Congestion Plan Now Up To Albany
As Mayor Michael Bloomberg's historic congestion pricing plan awaits action by Albany leaders, the mayor declared yesterday that he was "increasingly confident state leaders will do what's right for New York City's future and promptly enact Gov. David Paterson's bill".
If they do, the mayor added, "Commuters in our city will be able to benefit immediately from mass transit improvements that you will see literally within months."
However, despite the mayor's exuberance and confidence, despite the bill's crucial passage by the City Council on Monday, it still faces an uncertain fate in the Assembly in the hands of Speaker Sheldon Silver, who has given no indication of his position on the measure.
The mayor had high praise for the role Council Speaker Christine Quinn played in getting the controversial bill approved.
"It is not easy to corral a lot of people, it's not easy to tackle some of the controversial issues, but Christine Quinn really did stand up and, with the power of persuasion and the arguments that we all know make a lot of sense here, she managed to get 30 votes when I think most people did not expect this to pass," he said.
In the voting, Queens lawmakers lined up nine against the proposal and five in favor.
Opposed were Councilmembers Joseph Addabbo Jr.
(Ozone Park), Tony Avella (Bayside), Leroy Comrie (Jamaica), Dennis Gallagher (Middle Village), James Gennaro (Fresh Meadows), Melinda Katz (Forest Hills), Helen Sears (Jackson Heights), Peter Vallone Jr. (Astoria), and David Weprin (Hollis).
In favor were Eric Gioia (Long Island City), John Liu (Flushing), Hiram Monserrate (Corona), James Sanders (Rockaway), and Thomas White (Springfield Gardens).
Weprin, one of the most vocal opponents of the plan, said, "It still faces tough opposition in Albany. I believe Silver is reluctant to do this and the mayor and [Council Speaker] Quinn will not find it so easy twisting arms to get support as they did at City Hall."
The council Finance Committee chairman, still smarting from Monday's defeat, said the mayor's plan was "all about creating a revenue stream for the MTA and no one in Queens will see any of this money".
Comrie had a similar criticism, saying there had been a lack of outreach to create "a real five-borough plan" and that residents of Queens will be "unfairly taxed" by the plan. He said there is no control over the MTA's budget, and he had "absolutely no faith in the MTA to be honest with New Yorkers".
Another opponent, Gennaro, chairman of the Environmental Protection Committee, said claims by the mayor and others that this was "a clean air bill" were untrue.
"My point is that we've got plenty of bills in the hopper that would do a lot more for clean air- and I hope to get the administration and the council to do them- but we all know that today is not really about clean air, it's really about raising revenue for transit."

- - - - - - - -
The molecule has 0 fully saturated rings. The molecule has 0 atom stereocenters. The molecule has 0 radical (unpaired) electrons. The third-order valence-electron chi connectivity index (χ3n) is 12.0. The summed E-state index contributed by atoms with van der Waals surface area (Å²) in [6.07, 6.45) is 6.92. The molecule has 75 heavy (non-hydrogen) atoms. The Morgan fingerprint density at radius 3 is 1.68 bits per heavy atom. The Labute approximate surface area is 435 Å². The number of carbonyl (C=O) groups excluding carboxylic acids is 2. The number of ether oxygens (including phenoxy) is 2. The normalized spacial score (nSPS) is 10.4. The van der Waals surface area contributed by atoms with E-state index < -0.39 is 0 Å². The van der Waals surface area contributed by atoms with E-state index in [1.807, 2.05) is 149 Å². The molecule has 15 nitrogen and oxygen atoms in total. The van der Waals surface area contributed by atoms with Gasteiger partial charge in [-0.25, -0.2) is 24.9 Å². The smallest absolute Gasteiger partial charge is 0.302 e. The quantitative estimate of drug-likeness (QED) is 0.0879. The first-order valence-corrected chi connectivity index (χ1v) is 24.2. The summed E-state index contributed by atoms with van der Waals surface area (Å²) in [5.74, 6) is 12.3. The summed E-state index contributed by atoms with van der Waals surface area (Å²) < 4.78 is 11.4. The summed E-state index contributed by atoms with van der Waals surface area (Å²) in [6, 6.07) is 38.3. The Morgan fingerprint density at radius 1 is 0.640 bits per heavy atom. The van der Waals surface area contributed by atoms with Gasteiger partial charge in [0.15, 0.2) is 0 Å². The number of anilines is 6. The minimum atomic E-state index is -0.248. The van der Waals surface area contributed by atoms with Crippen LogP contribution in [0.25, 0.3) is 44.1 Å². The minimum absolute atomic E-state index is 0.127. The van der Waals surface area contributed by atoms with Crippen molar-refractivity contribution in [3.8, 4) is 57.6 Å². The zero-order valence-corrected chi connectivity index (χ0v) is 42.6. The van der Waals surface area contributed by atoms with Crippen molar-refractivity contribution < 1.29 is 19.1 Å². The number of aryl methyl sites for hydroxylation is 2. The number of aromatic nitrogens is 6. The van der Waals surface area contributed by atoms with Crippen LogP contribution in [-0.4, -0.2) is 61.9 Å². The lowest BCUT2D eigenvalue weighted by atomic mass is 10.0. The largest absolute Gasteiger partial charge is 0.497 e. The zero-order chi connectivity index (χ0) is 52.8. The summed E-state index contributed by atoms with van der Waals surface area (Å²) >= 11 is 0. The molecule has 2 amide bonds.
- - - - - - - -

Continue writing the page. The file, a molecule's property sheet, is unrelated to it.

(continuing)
Gennaro concluded by saying, "As elected officials we have the obligation to stand against any tax to pay for something we've already paid for many times over."
Vallone also stated that a cleaner environment was not the real focus of the mayor's plan. "If this were about the environment, we wouldn't be charging SUVs and hybrids the same fee. What this is about is revenue- it's a tax, plain and simple," he declared.
Among the advocates of the plan, Liu said. "The plan speaks to the economic health of the city."
The Flushing lawmaker, who heads the Transportation Committee, said the new program offers "an excellent promise of new and expanded transit services".
Unlike those who don't trust the MTA to pass on the revenue it will receive from the plan, Liu said: "Queens will receive a disproportionate share of the funding, specifically new express buses to shuttle people to Manhattan and high speed ferry service," Liu stated. He also said there may be changes in LIRR service to better serve Queens residents.
When we asked if these promises of major improvements were written into the proposed new law, Liu answered that the future changes for the borough were set down in writing in the federal application submitted by the mayor. "And he staked his reputation on delivering on his promise."
As Bloomberg noted, Governor David Paterson submitted the bill to create the congestion pricing plan which is before the legislature now. Senate Majority Leader Joseph Bruno also is in favor of the plan and it's expected his members in the Republican controlled body will provide the votes to approve it.
However, Silver's latest word on the mayor's pending legislation, issued after it passed the city council by a 30- 20 vote, is that it will be taken up after action is completed on the state budget, which is already two days late.
Bruno was optimistic on Monday that a final deal would be reached by Friday. If so, that would leave only three days until Monday, which is the deadline for passing the congestion pricing plan and to still be eligible to receive the $350 million federal grant promised to help offset the costs of starting the program.
Under the bill passed Monday, the system would be up and running by Mar. 31, 2009. Drivers of cars would pay $8 and trucks $21 to enter Manhattan's central business district south of 60th Street between 6 a.m. and 6 p.m. Monday through Friday.
It's estimated that about $500 million a year would be raised and earmarked for the Metropolitan Transportation Authority (MTA) to improve public transportation.
The plan is also expected to reduce traffic congestion in Manhattan's central business district, thus promoting cleaner air and reducing pollution.